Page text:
The number of international branch campuses for higher education continues to expand at a stately rate, rather than with a headlong rush. But the landscape is changing, in line with prevailing geopolitical currents. According to data collected by the Observatory on Borderless Education in the latter half of 2011, there are now 200 branch campuses around the world.
This is an increase of 38, or 23%, since our September 2009 report, which identified 162 international branch campuses. That number, in turn, represented a larger increase of 43% over the total identified in our October 2006 report. The rate of increase has therefore slowed but given the narrower time frame between 2009 and 2011, it may not have slowed very much.
The research also shows that the rate of growth is likely to pick up again. There are 37 more international branch campuses currently being planned by universities. All but two are slated to open in 2012 or 2013.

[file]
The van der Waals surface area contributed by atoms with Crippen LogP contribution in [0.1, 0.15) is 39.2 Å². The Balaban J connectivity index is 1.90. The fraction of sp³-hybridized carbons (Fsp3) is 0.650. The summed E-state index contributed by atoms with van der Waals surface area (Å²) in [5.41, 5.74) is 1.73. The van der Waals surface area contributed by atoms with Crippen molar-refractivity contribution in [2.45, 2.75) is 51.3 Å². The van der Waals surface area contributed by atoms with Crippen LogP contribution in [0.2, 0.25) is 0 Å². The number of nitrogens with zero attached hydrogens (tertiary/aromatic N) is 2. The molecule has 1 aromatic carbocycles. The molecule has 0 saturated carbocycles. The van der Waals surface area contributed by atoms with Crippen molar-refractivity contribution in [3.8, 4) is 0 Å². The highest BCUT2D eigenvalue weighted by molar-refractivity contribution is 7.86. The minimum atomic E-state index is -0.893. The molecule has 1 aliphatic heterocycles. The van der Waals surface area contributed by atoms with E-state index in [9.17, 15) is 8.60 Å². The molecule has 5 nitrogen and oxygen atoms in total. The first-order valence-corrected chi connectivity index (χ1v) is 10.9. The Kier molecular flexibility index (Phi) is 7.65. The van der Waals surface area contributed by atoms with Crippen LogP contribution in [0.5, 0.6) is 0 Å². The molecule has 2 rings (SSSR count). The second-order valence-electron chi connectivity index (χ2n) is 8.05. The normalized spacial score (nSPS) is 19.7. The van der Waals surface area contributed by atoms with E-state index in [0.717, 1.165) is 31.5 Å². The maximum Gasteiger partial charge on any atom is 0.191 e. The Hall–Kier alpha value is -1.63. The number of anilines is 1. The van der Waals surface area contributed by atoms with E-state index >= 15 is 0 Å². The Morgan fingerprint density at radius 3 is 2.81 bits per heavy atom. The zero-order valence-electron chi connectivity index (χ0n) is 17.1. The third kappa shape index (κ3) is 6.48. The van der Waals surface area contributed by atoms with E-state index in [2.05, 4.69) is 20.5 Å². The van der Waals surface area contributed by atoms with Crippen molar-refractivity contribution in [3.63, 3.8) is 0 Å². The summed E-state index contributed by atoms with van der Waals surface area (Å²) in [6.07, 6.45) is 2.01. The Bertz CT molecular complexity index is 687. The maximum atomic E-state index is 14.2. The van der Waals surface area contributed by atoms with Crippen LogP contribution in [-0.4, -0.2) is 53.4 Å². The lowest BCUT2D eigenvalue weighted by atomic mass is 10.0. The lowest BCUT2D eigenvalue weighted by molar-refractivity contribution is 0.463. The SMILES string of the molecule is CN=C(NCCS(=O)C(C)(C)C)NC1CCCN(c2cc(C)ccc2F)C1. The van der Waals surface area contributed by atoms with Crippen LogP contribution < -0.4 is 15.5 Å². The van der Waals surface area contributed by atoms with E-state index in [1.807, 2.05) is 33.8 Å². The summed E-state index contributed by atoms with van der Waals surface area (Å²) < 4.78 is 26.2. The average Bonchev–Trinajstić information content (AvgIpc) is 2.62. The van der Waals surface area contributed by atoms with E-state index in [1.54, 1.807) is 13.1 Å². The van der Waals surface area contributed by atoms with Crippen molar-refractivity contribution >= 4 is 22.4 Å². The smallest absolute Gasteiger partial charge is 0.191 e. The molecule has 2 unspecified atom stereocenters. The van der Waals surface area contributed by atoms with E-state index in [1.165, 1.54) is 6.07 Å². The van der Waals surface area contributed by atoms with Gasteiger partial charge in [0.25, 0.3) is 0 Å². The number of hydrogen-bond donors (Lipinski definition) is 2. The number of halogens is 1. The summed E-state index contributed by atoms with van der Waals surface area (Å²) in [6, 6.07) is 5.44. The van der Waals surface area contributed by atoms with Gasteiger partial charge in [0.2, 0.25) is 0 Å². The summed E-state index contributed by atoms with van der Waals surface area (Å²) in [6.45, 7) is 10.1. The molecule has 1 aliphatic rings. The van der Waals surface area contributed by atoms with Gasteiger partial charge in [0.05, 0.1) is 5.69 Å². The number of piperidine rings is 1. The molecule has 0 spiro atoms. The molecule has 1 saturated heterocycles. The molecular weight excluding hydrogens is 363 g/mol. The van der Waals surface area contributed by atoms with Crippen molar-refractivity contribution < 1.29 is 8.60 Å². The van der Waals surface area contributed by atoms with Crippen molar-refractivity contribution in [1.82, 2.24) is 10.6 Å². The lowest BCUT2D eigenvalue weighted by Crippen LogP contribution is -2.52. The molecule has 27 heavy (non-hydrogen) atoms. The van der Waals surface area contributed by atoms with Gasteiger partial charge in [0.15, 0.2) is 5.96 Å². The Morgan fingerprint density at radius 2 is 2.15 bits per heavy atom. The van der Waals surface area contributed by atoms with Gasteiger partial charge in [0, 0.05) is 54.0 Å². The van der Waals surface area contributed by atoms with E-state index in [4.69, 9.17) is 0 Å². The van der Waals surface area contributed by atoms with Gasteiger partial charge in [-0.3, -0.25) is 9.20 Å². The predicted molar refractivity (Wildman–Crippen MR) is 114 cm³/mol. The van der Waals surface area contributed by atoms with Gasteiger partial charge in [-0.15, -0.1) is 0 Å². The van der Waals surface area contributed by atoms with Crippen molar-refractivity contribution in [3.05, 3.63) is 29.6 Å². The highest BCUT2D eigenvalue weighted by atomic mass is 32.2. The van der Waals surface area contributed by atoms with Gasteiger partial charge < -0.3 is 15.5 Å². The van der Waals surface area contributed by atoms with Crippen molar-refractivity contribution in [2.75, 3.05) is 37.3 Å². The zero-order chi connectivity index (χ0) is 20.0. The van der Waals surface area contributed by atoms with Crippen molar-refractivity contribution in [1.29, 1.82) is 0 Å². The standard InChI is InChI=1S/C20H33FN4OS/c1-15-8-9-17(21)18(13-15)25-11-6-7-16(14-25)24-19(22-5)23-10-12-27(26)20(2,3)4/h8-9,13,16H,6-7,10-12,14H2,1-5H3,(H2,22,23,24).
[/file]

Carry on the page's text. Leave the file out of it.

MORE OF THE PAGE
These numbers, of course, depend wholly on where the conceptual boundaries are drawn. Our report includes only degree-granting operations, while the 2009 report included 17 programmes at diploma and other pre-degree levels.
This report also excludes some of the small international degree-granting operations established by higher education institutions that were included in the 2009 report. The ones excluded have no physical infrastructure for teaching in the host country and are therefore usually not considered to be campuses by the home institutions.
If all of the above exclusions had been retained, the total number of international branch campuses would now be at least 225 and probably higher, because there are likely also to be many more non-degree programmes of the type previously included.
In common with its predecessors, however, this report also excludes the myriad of transnational education operations, from joint degrees to online learning, that constitute the vast bulk of international teaching activities.
In India, for example, 631 foreign institutions were operating in 2010, of which 440 did so from their home campuses, 186 had twinning or some other arrangements with local institutions, and five had opened a campus in India.